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France, (Still) Steadfast and Changing

The day we were leaving France,  the TV news was full of reports of Jean-Luc Melenchon complaining of a vicious electoral tactic carried out by surreptitious supporters of Marine Le Pen. France’s most prominent far leftist and far rightist are squaring off in a legislative contest in Pas de Calais, an old industrial city that is losing a lot of jobs. (In France, you don’t  actually have to live in a place to represent it in the National Assembly.) Melenchon charged that Le Pen’s people were distributing a flyer with a quote of his, something about Arabs and Berbers being essential to France’s future, tossed in some Arabic script, and were presenting him to seem like the official Arab candidate. As ethnic politicking goes, this seems  pretty tame stuff — and less amusing than what took place in New York’s 1973 mayoral race, when Abe Beame sent out squads of young bongo drummers and salsa players into Archie Bunker neighborhoods after midnight, urging a “vote” for Beame’s main competitor Herman Badillo.

But Melenchon is playing the high-minded victim candidate for all he can get, evidence that there must be (as well as a small Arab vote) some collective sense that France now has multicultural manners in place which deserve some respect.

Which was my sense too, after five days spent in Paris. I had wondered whether in the six years since I had last been there, France would be groaning under the weight of multiculturalism and immigration. It was not. The papers were full of the financial crisis — but as it pertained to Greece and Spain. The French were enjoying the controversy IMF head (and France’s former finance minister) Christine Lagarde had provoked by saying she had more sympathy for starving African children than for Greeks who refused to pay taxes. Paris still seemed  orderly and well run; its subways safe, its parks spotless. I didn’t go everywhere in the city, but I did spend some time in Belleville, an east Paris working-class district which a generation ago had developed a sort of “South Bronx” reputation in the the French cop movies. Last Sunday evening, it was a veritable  postcard for successful multiculturalism: a plurality  of east Asians, but big blocs of Muslims, older whites, white hipsters, and Africans. All getting along pretty well, with the high number of interracial couples there and throughout Paris belying the idea of a nation riven by ethnic tensions.

I don’t know how to estimate the value to the world of a city embodying the pinnacle of style and beauty, but it seems worth something. France is supposedly deficient in many realms: economic innovation, especially. I’m sure the French have been slow to appreciate the wonders of derivatives. Yet they seem comfortable; Hollande was recently elected on the rather dubious notion that “growth” will make any further austerity or economic restructuring unnecessary. But from all I could observe, this did not seem like a country about to lose its position in the world. Predictions based upon walking around, lightly reading the newspapers and simply observing should be taken not too seriously, but I would venture than anyone predicting increased political polarization, with Marine Le Pen becoming a mainstream voice of the Right based on exploitation of  anti-immigrant, anti-Muslim fear will be disappointed. France is not undergoing a revolution, and won’t. It is muddling through, not too badly.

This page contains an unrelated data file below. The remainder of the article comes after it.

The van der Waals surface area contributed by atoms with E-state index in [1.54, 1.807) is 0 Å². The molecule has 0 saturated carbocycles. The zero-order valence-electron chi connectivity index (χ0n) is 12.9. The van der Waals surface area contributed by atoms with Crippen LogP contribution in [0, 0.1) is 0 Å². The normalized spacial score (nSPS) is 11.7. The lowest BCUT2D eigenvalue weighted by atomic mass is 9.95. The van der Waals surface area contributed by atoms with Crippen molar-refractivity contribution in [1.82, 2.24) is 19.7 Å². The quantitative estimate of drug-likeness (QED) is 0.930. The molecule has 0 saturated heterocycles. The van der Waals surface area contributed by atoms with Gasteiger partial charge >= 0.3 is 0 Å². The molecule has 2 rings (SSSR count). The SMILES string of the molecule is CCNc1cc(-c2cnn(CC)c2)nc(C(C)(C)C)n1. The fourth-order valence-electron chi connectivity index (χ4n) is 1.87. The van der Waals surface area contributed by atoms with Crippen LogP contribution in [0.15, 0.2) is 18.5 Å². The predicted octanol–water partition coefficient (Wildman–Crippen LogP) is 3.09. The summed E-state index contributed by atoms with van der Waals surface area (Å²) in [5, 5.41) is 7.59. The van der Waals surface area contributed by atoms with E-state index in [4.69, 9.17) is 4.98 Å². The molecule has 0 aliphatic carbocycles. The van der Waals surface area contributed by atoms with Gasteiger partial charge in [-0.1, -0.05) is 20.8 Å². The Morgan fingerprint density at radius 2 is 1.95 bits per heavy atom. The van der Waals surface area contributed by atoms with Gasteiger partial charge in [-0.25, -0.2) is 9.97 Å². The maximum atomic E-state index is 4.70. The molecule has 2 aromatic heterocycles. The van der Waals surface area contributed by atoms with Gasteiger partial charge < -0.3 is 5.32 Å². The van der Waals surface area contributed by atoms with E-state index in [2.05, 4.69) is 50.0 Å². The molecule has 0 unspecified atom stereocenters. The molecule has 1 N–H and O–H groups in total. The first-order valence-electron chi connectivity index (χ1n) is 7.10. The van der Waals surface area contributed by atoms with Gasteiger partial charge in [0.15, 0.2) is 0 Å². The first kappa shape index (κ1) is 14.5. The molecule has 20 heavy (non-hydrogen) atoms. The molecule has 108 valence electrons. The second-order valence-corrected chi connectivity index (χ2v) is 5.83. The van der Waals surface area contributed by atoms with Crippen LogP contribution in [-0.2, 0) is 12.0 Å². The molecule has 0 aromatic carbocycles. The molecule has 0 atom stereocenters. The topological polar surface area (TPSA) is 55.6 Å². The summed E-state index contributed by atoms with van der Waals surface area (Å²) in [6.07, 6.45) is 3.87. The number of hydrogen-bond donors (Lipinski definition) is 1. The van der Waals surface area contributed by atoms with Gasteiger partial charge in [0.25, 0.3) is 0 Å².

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#1 Comment By Narutaki On May 30, 2012 @ 7:58 pm

Really? It’s been maybe six years since I was there, but I was there a lot before that, and I think you and I just didn’t see the same Paris. The Paris I saw was grimy, had graffiti and handbills all over it, smelled like urine, and, a little away from the tourist areas, had some very unsavory neighborhoods peopled by some very scary-looking examples of “multiculturalism”. 

#2 Comment By rjstove On May 30, 2012 @ 10:47 pm

My Melbourne friend Alister Kershaw (RIP), former Paris correspondent for the Australian Broadcasting Commission (as it was then called), remembered with amusement one Friday summer evening, circa 1954, when a neophyte English journalist interpreted the mass exodus of cars from Paris as a sign that the Fourth Republic was about to collapse in a Gaullist heap.

Well, of course, it did thus collapse in 1958, but not on the occasion in question. What the neophyte journalist had hectically interpreted as a prelude to violent revolution was just … what Parisians did every Friday summer evening. They drove to the countryside en masse. Big fat hairy deal. No Gaullist coup (yet). Not even a change in the proverbially protean cabinet line-up of the time. The Foreign Minister exchanged places again with the Interior Minister next Tuesday morning, and that was that.

That’s France for you, I guess. France, where everything that’s momentous in the world, sooner or later, happens. Except when it doesn’t happen.